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Concurrency, Part 8 - Concurrency for scalability

Concurrency, Part 8 - Concurrency for scalability

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Last time, I talked a bit about why you'd use concurrency in your application.  Today I'd like to talk a smidge about using concurrency to achieve scalability.

The first and most important thing that you have to understand when you decide to start improving the MP scalability of your application is that you are about to start on a long and arduous journey.  MP scalability is not a task for the faint of heart - as I mentioned in the first of these articles, the reality is that high end scalability is very similar to quantum physics.  Once you start trying to introduce MP scalability into your application, most the rules you thought you understood about programming  change.  As I mentioned earlier, there are only a relatively few people at Microsoft who really understand this problem space (I'm not one of them), so I can only talk in general principles about this (yay, I used the right principle! :)).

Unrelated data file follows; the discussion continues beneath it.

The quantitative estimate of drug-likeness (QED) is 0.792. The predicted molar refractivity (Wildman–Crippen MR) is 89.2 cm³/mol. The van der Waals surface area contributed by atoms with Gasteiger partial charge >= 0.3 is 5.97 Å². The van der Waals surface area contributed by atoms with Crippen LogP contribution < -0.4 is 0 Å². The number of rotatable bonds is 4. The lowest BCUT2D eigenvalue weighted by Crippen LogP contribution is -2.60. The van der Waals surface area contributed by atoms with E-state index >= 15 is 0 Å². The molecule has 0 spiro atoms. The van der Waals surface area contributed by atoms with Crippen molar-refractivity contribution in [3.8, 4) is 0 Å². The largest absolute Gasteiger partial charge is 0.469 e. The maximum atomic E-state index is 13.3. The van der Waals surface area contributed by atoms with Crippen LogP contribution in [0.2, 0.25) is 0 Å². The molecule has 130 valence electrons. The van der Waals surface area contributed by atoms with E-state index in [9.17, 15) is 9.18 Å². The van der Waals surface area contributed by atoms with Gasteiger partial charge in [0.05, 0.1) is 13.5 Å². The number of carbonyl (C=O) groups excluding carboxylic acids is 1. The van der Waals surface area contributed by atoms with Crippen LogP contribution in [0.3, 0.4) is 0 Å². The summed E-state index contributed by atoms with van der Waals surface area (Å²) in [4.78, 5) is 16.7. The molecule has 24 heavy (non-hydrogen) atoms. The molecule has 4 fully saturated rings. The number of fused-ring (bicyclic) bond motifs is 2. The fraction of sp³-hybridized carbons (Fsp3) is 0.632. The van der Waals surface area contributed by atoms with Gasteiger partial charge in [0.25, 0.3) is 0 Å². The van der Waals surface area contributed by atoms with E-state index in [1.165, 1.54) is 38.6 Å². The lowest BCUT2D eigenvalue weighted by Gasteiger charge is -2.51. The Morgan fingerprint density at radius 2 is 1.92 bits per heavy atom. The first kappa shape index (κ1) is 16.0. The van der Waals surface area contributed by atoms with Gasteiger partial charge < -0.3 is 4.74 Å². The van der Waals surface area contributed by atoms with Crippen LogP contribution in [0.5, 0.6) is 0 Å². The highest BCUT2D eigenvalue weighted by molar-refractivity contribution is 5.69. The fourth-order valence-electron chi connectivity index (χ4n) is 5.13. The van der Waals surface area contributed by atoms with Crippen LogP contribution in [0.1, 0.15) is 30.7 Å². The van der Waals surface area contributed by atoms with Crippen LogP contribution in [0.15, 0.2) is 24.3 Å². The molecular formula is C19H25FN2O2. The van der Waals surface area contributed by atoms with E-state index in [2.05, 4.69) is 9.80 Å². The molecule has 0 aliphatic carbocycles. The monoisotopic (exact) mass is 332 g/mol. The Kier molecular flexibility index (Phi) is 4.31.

Another thing to realize is that the vast majority of applications don't need to worry about scalability.  If your application is interacting with the user, for example, then worrying about scalability is almost always a total waste of time - the reality is that your application spends most of its time interacting with a user - and users are SLOW relative to computers.  Your scalability is generally limited to the speed of the user, and they are really slow - even the fastest users can only type 9-10 characters per second, and mice only generate hundreds of inputs per second.  This is not to say that concurrency isn't an issue for your application - you might very well chose to use multiple threads, but those threads are typically used for offloading work from your main user interface processing thread.

When would you want to worry about scalability?  Well, if you're writing a server of some kind, it's going to be really important.  The number of users that is supported by your server is limited by the bottlenecks of your server.  And you need to understand where those bottlenecks exist before you can start worrying about scalability.  For example, an email server is typically disk bound (most people don't realize this, but email is inherently a database processing problem, and as such it's usually disk bound).  But as a disk bound application, you can solve that problem by throwing more disks at the problem.